Thursday, March 31, 2011

Depressed Dads

  1. The study was done by researchers from the University of Michigan.
  2. In the article, there is no evidence of who sponsored the research. In the full online report of the study in the Official Journal of the American Academy of Pediatrics, the authors have said that there is no financial relationship relevant to this study to disclose.
  3. There is the possibility that the sponsor of this study could have an interest in finding this particular result: “more than 40 percent of depressed fathers spanked their children, compared with 13 percent of fathers who weren't depressed.” The results could easily lead to an increase in job in fields related to depression, family care, health care and violence.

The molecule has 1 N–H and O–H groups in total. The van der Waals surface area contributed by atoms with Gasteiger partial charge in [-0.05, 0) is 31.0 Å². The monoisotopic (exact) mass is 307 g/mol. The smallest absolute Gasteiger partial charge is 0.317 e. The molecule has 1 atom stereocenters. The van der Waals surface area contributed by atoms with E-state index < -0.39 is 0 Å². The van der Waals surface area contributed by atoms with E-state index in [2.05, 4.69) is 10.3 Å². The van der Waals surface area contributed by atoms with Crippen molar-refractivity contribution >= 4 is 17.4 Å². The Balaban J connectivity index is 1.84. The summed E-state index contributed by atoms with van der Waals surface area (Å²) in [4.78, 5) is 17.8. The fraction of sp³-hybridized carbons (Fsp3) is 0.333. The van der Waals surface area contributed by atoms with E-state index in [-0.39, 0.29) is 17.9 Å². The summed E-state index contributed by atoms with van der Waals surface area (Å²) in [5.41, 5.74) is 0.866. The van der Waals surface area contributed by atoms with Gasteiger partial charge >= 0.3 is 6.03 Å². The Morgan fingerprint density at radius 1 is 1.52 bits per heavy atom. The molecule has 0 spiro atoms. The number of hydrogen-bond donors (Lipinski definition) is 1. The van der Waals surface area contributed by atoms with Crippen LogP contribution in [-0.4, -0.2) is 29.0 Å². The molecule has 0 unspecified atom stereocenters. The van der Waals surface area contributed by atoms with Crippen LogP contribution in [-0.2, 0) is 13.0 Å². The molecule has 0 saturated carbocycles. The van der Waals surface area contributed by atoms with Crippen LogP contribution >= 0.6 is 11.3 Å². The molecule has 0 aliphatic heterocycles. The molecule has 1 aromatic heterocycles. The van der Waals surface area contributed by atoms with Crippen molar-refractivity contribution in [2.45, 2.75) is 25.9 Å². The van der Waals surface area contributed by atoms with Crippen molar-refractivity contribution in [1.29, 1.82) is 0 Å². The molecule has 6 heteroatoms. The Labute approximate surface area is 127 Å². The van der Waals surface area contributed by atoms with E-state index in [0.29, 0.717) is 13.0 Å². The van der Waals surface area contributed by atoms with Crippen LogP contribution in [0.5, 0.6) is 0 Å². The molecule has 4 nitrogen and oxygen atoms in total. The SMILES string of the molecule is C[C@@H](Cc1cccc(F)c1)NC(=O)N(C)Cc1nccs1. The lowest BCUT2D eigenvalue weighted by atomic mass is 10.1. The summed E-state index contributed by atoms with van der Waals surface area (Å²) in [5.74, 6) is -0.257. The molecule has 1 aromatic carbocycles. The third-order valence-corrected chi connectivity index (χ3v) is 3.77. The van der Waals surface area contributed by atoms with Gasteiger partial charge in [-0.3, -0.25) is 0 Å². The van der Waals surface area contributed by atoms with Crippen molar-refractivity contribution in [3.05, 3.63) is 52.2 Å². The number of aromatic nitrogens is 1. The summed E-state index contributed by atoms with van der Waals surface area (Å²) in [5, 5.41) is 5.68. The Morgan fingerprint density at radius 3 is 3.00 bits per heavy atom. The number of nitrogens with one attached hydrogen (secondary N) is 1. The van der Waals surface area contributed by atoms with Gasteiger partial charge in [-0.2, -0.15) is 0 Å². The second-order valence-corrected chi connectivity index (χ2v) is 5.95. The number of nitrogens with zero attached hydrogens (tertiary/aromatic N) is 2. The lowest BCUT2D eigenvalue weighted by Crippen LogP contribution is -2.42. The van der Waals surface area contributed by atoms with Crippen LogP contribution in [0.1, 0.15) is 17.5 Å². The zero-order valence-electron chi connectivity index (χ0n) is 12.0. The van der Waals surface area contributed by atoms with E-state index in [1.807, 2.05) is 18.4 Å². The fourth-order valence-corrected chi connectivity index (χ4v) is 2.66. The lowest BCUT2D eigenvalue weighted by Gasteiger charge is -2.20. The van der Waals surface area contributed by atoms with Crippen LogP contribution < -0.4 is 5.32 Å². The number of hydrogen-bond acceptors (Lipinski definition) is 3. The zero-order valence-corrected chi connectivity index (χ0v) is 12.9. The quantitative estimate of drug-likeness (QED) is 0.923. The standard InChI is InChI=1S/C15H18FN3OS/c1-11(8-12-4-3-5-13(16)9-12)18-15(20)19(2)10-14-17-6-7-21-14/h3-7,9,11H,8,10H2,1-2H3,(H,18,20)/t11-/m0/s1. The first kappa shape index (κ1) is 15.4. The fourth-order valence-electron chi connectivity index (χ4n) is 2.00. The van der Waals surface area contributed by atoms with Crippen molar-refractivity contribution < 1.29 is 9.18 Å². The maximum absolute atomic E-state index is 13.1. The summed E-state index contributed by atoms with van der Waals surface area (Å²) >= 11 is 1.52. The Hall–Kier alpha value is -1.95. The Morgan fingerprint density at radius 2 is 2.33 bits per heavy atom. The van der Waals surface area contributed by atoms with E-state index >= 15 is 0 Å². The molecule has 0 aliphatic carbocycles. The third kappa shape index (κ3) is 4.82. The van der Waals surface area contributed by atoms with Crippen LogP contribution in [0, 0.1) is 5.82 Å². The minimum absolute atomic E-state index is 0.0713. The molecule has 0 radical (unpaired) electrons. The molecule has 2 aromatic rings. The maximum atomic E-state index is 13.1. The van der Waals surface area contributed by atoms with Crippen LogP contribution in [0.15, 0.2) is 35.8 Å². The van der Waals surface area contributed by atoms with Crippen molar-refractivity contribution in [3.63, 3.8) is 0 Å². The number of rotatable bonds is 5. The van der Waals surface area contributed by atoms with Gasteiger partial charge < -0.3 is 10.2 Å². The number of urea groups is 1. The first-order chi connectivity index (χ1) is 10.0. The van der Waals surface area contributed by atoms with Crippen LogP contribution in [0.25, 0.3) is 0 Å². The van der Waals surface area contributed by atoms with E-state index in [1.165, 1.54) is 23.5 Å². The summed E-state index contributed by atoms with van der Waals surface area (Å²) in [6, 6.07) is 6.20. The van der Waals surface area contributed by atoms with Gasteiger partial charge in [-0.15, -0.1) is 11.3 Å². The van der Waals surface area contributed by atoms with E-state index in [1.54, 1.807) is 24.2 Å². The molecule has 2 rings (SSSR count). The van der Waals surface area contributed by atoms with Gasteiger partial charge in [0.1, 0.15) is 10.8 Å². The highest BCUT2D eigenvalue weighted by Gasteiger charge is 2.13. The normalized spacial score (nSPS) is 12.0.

4. The methodology used by the researchers was to collect data from “1,746 new fathers in 20 cities”. However, it does not include information such as how the 20 cities were chosen, how the 1, 746 fathers were selected, when was the survey done, and the questions asked to the fathers.
  5. The study’s results are not communicated very well in the article as the main focus of the article is to show that researchers are calling attention to depressed fathers. However, the use of percentages helps to understand the information a little bit more.
  6. There were no graphs, but it would have been really beneficial to use such a visual aid.


Author: Tara Parker-Pope

Article title: Time to Focus on Sad Dads

Publication Title: The New York Times

Date: Thursday, March 31, 2011


External Resources:

Official Journal of the American Academy of Pediatrics:

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